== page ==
The shortest distance between three heads

Worth an achievement

Although it is very similar to demonstration of competence, the need to demonstrate excellence is better suited toward rewards than gratification.  Perhaps the method that a player used to get the final kill in a multiplayer game wasn’t that special, and there is no need to add spectacle to enhance the death itself, because the real reward is a slight delay followed by the announcer saying “Team Eliminated” and the winner’s rank going up.  Picking up the loot from a downed boss doesn’t need much in the way of effects and sounds because the items themselves are the rewards for an excellent display of skill.  Xbox Achievements and Playstation Trophies are better used for rewards for excellence precisely because they aren’t that gratifying and feel awkward when awarded for more mundane accomplishments.

[To be continued]

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2 thoughts on “Rewarding Play II

  1. “These can either be something the player expects and has been building toward, or an unexpected acknowledgement of something the player has achieved, but are always awarded after the activity is finished so the player can fully appreciate them.”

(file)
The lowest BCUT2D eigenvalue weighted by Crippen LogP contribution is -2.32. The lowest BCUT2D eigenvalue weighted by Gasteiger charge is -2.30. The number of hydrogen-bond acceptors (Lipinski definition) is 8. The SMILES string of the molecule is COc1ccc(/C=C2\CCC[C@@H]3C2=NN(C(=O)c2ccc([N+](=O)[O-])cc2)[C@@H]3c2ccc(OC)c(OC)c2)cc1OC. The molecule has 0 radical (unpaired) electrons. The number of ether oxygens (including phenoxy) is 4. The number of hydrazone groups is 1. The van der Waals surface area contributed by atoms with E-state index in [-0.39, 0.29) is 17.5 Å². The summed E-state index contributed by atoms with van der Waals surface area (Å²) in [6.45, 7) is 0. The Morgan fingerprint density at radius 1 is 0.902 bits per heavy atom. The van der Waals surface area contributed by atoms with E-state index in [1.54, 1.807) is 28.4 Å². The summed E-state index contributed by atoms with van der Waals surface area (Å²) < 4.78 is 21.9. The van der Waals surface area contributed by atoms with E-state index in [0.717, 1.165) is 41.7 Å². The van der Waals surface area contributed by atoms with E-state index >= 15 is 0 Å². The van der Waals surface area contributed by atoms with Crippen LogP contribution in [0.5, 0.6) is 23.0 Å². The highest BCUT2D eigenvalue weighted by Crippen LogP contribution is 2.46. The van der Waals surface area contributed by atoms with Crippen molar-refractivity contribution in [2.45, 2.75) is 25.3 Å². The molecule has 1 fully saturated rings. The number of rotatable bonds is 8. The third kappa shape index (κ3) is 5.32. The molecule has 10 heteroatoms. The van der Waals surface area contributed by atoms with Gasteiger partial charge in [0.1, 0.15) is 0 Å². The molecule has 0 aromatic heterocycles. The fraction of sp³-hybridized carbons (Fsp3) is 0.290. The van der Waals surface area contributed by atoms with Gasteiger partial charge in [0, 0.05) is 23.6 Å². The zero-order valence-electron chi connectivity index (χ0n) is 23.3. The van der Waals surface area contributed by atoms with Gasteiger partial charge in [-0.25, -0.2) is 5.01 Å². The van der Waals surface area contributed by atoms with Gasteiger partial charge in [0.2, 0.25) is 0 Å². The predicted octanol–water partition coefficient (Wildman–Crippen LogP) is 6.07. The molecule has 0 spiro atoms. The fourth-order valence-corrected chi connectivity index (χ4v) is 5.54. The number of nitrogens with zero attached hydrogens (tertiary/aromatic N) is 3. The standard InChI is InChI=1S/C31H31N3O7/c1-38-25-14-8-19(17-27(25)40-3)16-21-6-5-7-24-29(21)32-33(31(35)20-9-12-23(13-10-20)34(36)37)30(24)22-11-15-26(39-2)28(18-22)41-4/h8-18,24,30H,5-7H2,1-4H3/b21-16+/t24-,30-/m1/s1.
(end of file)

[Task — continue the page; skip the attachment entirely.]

This sentence got me thinking. You break rewards down into two broad categories:
    A) Expected rewards
    B) Unexpected rewards

    Is it reasonable to assume that A is more satisfying than B, but can also be more dangerous?

    It is certainly more rewarding to win $500 in an essay contest or sports tournament than in a random lottery. Defeating a difficult boss to get a rare item is arguably more satisfying than getting it from a low-level enemy’s random drop. The danger comes in accidentally designing a reward that negatively influences player behavior. Achievements can certainly be crafted to encourage players to try game features and techniques they otherwise wouldn’t bother with. But what if teammates are betraying each other over achievement-related weapons? Either the value of the reward is too high (e.g. gamerscore, XP) or the reward criteria needs to be adjusted (say, “Earn 100 kills with the sniper rifle” vs. “Earn 20 sniper kills in one game.”)